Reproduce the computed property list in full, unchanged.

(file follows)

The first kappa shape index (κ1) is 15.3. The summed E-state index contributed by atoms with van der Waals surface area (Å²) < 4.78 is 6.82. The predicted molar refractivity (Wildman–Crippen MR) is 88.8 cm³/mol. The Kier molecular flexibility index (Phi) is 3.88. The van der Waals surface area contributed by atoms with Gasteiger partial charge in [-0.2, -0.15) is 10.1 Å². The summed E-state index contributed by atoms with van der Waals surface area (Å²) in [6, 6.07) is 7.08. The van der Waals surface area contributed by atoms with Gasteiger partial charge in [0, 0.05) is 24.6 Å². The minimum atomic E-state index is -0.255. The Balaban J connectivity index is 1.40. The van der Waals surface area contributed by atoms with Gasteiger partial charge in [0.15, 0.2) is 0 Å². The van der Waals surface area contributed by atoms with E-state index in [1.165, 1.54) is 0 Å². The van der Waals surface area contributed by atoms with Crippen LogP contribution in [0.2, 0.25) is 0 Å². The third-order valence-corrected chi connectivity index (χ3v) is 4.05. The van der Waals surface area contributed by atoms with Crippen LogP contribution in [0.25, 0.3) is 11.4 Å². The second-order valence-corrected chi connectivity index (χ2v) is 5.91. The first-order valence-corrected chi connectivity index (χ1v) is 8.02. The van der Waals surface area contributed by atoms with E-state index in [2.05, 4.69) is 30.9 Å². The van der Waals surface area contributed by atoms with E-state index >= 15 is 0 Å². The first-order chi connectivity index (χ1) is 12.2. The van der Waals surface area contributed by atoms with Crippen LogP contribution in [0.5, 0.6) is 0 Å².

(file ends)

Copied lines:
The first kappa shape index (κ1) is 15.3. The summed E-state index contributed by atoms with van der Waals surface area (Å²) < 4.78 is 6.82. The predicted molar refractivity (Wildman–Crippen MR) is 88.8 cm³/mol. The Kier molecular flexibility index (Phi) is 3.88. The van der Waals surface area contributed by atoms with Gasteiger partial charge in [-0.2, -0.15) is 10.1 Å². The summed E-state index contributed by atoms with van der Waals surface area (Å²) in [6, 6.07) is 7.08. The van der Waals surface area contributed by atoms with Gasteiger partial charge in [0, 0.05) is 24.6 Å². The minimum atomic E-state index is -0.255. The Balaban J connectivity index is 1.40. The van der Waals surface area contributed by atoms with Gasteiger partial charge in [0.15, 0.2) is 0 Å². The van der Waals surface area contributed by atoms with E-state index in [1.165, 1.54) is 0 Å². The van der Waals surface area contributed by atoms with Crippen LogP contribution in [0.2, 0.25) is 0 Å². The third-order valence-corrected chi connectivity index (χ3v) is 4.05. The van der Waals surface area contributed by atoms with Crippen LogP contribution in [0.25, 0.3) is 11.4 Å². The second-order valence-corrected chi connectivity index (χ2v) is 5.91. The first-order valence-corrected chi connectivity index (χ1v) is 8.02. The van der Waals surface area contributed by atoms with E-state index in [2.05, 4.69) is 30.9 Å². The van der Waals surface area contributed by atoms with E-state index >= 15 is 0 Å². The first-order chi connectivity index (χ1) is 12.2. The van der Waals surface area contributed by atoms with Crippen LogP contribution in [0.5, 0.6) is 0 Å².